Katatonia Thrills Vancouver With Their Trademark Doom N' Gloom
Band Photo: Katatonia (?)
Although being located in the least favourable part of Vancouver, the Rickshaw Theater has quickly become one of the city’s top venues for all things metal. Countless bands from all genres and areas of the underground have been congregating at the small theater on Vancouver’s famed “Downtown Eastside,” treating the city to a wide range of different metal sounds. On Wednesday, September 22nd, 2010 the Rickshaw played home to one of Europe’s top dark metal acts in Katatonia along with other international metallers Swallow the Sun (Finland) and Orphaned Land (Israel). The crowd, while not sold out, was highly anticipating Katatonia’s first ever appearance in the city and once the lengthy show came to an end they surely left satisfied.
The first band up on stage were local dark rockers Winter of Freedom. Similar in sound to that of Tool or Anathema, Winter of Freedom played to a small audience that seemed to be uninterested at first. As their short set continued on the crowd warmed up and grew in size, while also beginning to show their appreciation for the band’s atmospheric take on dark rock, with just enough heaviness to please the mainly doom metal crowd. While the songs were good it was hard to tell them apart from one another and the extensive use of backing tracks and pre-recorded instrument loops really took away from Winter of Freedom’s performance. Granted, the band were down a member so its unclear if the use of backing tracks are a regular thing with the band or just a matter of circumstance.
Middle Eastern progressive metallers Orphaned Land took to the stage next, in ritualistic fashion with vocalist Kobi Farhi slowly walking out wearing an outfit either mimicking or paying tribute to the portrayed image of Jesus. Although Kobi claims he looks more like Elvis Presley. Their set took full advantage of the band’s cultural background; infusing their progressive metal with endless amounts of eastern instrument flourishes and unique vocal accents. Again, backing tracks played an integral part in this band’s performance, used to cover the many complex aspects of the Orphaned Land sound. Female vocals, telephone noise, every middle eastern instrument and chants were all deployed using pre-recorded sections. For a band as adventurous as Orphaned Land it would be difficult to bring all of the extra equipment needed to cover all of it’s musical territories but it got to a point when you didn't know if you were hearing actual music being played live or something coming from a computer. The band was highly energetic though and got the crowd moving with the “wave your hands in the air like you just don't care” and “jump...jump...jump” techniques. It was an interesting set and enjoyable to catch a band coming from so far away to play a gig but they're a band best suited to check out once.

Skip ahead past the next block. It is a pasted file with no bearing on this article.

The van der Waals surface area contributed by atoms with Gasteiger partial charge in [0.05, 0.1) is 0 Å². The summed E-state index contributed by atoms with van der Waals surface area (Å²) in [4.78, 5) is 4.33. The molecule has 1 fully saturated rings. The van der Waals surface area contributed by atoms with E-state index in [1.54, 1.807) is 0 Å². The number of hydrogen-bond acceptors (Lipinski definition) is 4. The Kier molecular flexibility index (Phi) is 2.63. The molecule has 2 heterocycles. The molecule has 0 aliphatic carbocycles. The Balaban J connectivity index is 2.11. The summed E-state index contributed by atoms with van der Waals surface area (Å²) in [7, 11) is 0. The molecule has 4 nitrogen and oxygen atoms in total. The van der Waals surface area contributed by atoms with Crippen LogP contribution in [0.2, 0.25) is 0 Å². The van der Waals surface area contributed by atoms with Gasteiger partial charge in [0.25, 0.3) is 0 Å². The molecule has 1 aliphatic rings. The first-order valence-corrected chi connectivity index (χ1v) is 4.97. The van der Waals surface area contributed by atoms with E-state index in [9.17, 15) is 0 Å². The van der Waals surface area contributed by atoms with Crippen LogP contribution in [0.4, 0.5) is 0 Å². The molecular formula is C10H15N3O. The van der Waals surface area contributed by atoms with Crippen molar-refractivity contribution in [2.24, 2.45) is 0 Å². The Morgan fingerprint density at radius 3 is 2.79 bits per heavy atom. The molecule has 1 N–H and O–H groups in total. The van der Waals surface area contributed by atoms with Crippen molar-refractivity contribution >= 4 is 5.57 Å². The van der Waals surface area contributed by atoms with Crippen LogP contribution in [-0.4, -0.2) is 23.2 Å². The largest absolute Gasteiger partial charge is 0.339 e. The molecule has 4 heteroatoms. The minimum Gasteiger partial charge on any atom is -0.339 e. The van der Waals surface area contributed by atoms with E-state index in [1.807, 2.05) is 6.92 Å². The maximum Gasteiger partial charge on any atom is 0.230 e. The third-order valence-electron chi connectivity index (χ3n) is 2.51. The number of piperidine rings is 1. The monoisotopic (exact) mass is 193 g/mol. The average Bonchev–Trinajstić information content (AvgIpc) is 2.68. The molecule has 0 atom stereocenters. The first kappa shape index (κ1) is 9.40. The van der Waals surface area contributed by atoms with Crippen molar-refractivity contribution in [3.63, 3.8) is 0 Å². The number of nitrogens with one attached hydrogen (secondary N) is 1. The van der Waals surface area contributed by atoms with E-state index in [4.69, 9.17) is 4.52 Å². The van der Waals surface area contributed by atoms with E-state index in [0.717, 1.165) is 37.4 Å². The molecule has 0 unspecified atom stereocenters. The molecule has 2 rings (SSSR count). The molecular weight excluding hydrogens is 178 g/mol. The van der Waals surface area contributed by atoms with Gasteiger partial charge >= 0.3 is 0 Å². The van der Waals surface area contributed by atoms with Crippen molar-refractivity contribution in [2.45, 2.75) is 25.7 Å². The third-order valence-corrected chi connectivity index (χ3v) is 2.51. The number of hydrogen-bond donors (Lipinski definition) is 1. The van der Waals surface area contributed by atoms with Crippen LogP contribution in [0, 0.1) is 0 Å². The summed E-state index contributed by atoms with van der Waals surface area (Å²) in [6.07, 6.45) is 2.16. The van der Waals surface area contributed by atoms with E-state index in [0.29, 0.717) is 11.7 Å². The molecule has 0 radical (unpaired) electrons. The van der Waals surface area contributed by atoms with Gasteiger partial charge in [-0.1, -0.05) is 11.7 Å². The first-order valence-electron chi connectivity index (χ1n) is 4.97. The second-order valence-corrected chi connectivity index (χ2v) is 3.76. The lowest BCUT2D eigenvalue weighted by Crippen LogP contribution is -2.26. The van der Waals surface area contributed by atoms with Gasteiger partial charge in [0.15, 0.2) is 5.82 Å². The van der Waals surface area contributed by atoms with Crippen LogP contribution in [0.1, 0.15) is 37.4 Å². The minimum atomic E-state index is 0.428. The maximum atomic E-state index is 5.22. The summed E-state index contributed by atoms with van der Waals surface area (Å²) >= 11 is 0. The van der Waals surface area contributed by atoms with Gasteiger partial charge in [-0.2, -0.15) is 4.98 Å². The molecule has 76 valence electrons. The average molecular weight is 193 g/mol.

Up next was Finnish melodic doom metal act Swallow the Sun. The entire Swallow the Sun set was centered around the building of atmosphere. From the opening segment of eerily staring out into the crowd without blinking, constant use of dark lighting and of course the band’s overall gloomy sound, this Finnish doom-death act delivered a fantastic set. All of the crowd favourites were served up here with extra aggression and with even more abundant keyboard passages. Vocalist Mikko Kotamaki has the best death growl around for any live act and he carried each song with passion and conviction. One area where the band fell short on was the inclusion of it’s clean vocals, which were nearly inaudible and it looked as if Mikko was struggling to get through the short, mellow moments. With that being the band’s only setback Swallow The Sun delivered a great set and made perfect use of the 50 minute set time. If you haven't had a chance to catch these guys live then you need to make an effort to check them out next time they roll through your town.
After an unusually long set up time the lights went dim and the crowd roared in anticipation for one of Sweden’s finest metal exports. The band slowly walked out to an extremely eager audience, an audience begging to witness the city’s first ever performance from Katatonia; and did they ever make up for such a long wait. The Katatonia setlist was 17 songs deep and included a large chunk of material from the band’s two critically acclaimed releases “Night is the New Day” and “The Great Cold Distance.” Starting off with “Day and Then the Shade” Katatonia got the crowd into a frenzy, with a huge mosh pit opening up oddly close to the front barrier. The sight of a moshpit at a Katatonia show seemed weird at first but as the band tore through it’s long set it became apparent that the band had added an extra bit of heaviness to each and every song they performed. Pretty much every Katatonia classic was given to the Vancouver crowd and they ate up the almost near two hours of it, without showing any signs of letting down. The new interpretations of “Soil’s Song,” “Liberation,” “Omerta” and “Saw You Drown” were incredible, especially the extra added minute of “Soil’s Song” that sounded fit for inclusion on a Bloodbath track. Once the two song encore had come and gone (“Forsaker” and “Leaders”) the two hour, 17 song set gave Vancouver the well needed and deserved dose of Katatonia it had been begging for. Hopefully it wont be as long until the band return, simply put Katatonia were phenomenal.
Overall, the show was great. While having a few minor problems it was fantastic being able to experience Katatonia's first ever show in Vancouver. The crowd made it even better, soaking up this potential once in a lifetime event and giving everything they got to make sure Katatonia will want to come back, and with how everything went down on Wednesday night it is a good guess that Katatonia will return.
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